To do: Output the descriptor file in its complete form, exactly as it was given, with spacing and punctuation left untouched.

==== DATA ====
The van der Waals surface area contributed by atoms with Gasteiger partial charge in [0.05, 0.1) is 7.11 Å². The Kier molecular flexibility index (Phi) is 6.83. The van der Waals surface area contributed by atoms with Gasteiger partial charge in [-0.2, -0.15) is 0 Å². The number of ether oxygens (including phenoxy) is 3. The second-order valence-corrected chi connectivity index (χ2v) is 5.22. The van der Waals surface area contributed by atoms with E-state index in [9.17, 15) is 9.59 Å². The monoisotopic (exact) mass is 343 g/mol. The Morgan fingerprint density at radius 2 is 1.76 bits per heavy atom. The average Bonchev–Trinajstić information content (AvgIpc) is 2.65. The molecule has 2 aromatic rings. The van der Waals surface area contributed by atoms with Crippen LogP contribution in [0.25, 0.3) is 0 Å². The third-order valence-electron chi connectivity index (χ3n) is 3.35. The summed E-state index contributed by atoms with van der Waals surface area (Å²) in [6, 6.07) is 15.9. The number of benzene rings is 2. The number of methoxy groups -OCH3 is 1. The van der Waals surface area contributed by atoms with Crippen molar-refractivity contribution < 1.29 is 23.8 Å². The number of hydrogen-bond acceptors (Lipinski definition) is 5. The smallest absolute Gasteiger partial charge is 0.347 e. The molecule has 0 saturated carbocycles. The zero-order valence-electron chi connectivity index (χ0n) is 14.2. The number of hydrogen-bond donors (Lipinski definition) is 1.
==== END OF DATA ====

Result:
The van der Waals surface area contributed by atoms with Gasteiger partial charge in [0.05, 0.1) is 7.11 Å². The Kier molecular flexibility index (Phi) is 6.83. The van der Waals surface area contributed by atoms with Gasteiger partial charge in [-0.2, -0.15) is 0 Å². The number of ether oxygens (including phenoxy) is 3. The second-order valence-corrected chi connectivity index (χ2v) is 5.22. The van der Waals surface area contributed by atoms with E-state index in [9.17, 15) is 9.59 Å². The monoisotopic (exact) mass is 343 g/mol. The Morgan fingerprint density at radius 2 is 1.76 bits per heavy atom. The average Bonchev–Trinajstić information content (AvgIpc) is 2.65. The molecule has 2 aromatic rings. The van der Waals surface area contributed by atoms with Crippen LogP contribution in [0.25, 0.3) is 0 Å². The third-order valence-electron chi connectivity index (χ3n) is 3.35. The summed E-state index contributed by atoms with van der Waals surface area (Å²) in [6, 6.07) is 15.9. The number of benzene rings is 2. The number of methoxy groups -OCH3 is 1. The van der Waals surface area contributed by atoms with Crippen molar-refractivity contribution < 1.29 is 23.8 Å². The number of hydrogen-bond acceptors (Lipinski definition) is 5. The smallest absolute Gasteiger partial charge is 0.347 e. The molecule has 0 saturated carbocycles. The zero-order valence-electron chi connectivity index (χ0n) is 14.2. The number of hydrogen-bond donors (Lipinski definition) is 1.